JTA reports that one of the buildings in Kiev where the great Yiddish writer Sholom Aleichem lived has been torn down by a real estate developer to make way for a hotel.
This year marks the 150th anniversary of Shalom Aleichem's birth (in the small town of Pereslayev), and in December, JTA reported that Ukraine had kicked off national celebrations marking the occasion with an exhibition in Kiev on the author, who evoked the shtetl in his writings and created characters such as the iconic Tevye the Milkman. As part of the celebrations, a Sholom Aleichem museum is due to be opened in Kiev, dedicated to his life and work and to Yiddish culture, architecture and folklore in general. Sholom Aleichem lived in Kiev from 1897 to 1905. A monument to him -- a statue of the author tipping his hat -- stands in central Kiev near the Brody synagogue.
A building in Kiev where the famed Yiddish writer, born Solomon Rabinovich on Feb. 18, 1859, lived in 1905 was destroyed over the weekend by the private company KievZhytloInvestManagement, despite instructions by city authorities to the company to suspend the demolition in order to clarify the case.
The site is being prepared for a new hotel for the Euro-2012 soccer tournament, according to reports.
“This is a disgraceful act to destroy that building,” said Ilya Levitas, a president of the Jewish Council of Ukraine, who addressed a petition to the deputy prime minister of Ukraine and Kiev authorities on Jan. 21, requesting that the city order a stop or suspension of the demolition.
“Activities of KievZhytloInvestManagement Company, that is an owner of the building, shocked the public this past weekend," Irina Zalyuzhenkova, an inspector for the Association for the Protection of Monuments of History and Culture, told JTA. "In spite of city authority instructions and a visit to the site, the company destroyed the building. They could find no other site.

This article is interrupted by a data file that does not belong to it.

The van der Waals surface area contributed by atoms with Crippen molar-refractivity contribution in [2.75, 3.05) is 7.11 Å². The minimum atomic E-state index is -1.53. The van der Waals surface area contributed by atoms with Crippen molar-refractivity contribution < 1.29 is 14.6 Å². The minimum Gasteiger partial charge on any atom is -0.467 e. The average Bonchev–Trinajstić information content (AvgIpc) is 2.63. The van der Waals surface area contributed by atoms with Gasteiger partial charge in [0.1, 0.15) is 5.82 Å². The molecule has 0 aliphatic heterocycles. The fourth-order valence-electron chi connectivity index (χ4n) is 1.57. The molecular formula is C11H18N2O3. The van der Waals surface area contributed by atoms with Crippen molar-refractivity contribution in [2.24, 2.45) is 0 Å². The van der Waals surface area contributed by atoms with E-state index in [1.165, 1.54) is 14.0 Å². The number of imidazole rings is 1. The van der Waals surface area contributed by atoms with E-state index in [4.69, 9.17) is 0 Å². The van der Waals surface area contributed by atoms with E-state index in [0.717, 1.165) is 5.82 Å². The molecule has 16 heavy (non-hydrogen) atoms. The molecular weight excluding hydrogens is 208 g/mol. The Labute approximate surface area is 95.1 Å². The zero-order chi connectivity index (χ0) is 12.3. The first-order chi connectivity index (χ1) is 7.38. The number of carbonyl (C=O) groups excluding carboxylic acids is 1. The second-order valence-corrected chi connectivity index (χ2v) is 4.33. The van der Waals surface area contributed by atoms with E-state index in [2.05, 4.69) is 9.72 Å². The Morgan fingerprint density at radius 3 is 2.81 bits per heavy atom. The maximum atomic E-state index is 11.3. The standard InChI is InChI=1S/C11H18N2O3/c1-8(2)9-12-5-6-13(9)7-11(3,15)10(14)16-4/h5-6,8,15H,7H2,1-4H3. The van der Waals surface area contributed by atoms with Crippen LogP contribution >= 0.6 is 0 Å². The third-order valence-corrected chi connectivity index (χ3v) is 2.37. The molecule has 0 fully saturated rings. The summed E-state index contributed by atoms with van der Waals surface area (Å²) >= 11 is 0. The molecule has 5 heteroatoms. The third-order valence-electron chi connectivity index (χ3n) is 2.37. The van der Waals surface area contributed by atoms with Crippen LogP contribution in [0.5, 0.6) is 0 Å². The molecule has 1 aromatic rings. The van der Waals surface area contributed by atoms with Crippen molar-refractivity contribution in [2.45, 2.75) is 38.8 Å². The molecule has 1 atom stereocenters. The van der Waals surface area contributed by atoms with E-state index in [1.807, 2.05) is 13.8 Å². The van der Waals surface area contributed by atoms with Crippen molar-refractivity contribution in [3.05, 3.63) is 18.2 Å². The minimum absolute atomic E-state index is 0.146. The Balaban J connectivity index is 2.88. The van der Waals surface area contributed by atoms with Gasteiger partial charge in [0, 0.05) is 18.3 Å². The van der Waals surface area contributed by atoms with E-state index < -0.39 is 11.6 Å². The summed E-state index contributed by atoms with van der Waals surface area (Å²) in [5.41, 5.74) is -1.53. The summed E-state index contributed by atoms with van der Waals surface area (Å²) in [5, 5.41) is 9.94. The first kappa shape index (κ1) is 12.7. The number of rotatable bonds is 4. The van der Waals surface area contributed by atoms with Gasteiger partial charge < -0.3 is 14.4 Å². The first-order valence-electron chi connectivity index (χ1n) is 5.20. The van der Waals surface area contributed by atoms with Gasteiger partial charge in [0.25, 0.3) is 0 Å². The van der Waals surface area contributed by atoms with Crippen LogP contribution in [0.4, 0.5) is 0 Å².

. . . .
Mikhail Kalnitzky, a historian of Kiev, said Sholom Aleichem lived at 35 Bolshaya Vasylkivska St., apartment 1 in Kiev.
"The local authorities’ fault is that they didn’t put the building on the register list of state or municipal monuments of architecture," he said. "That is why the private company is destroying the building.”
Evgeny Chervonenko, a first deputy of the Kiev mayor and a prominent Jewish leader, told JTA that the Kiev authority will establish a committee to clarify the case properly.
Read Full Article
I included information on the Sholom Aleichem trail in the Kiev section of National Geographic Jewish Heritage Travel. I noted the address of this apartment as Bolshaya Vasylkivska st 5, not 35 -- and I said there was a plaque marking it. The sources I consulted said he lived there from 1897-1903. Sholom Aleichem also lived in Kiev at Saksagansky 27, where I also recall there being a plaque. He was at this address from 1903-1905.
Click HERE for an interesting blog post by Larry Kaufman I came across recently describing his experiences on Jewish and non-Jewish organized travel in Kiev.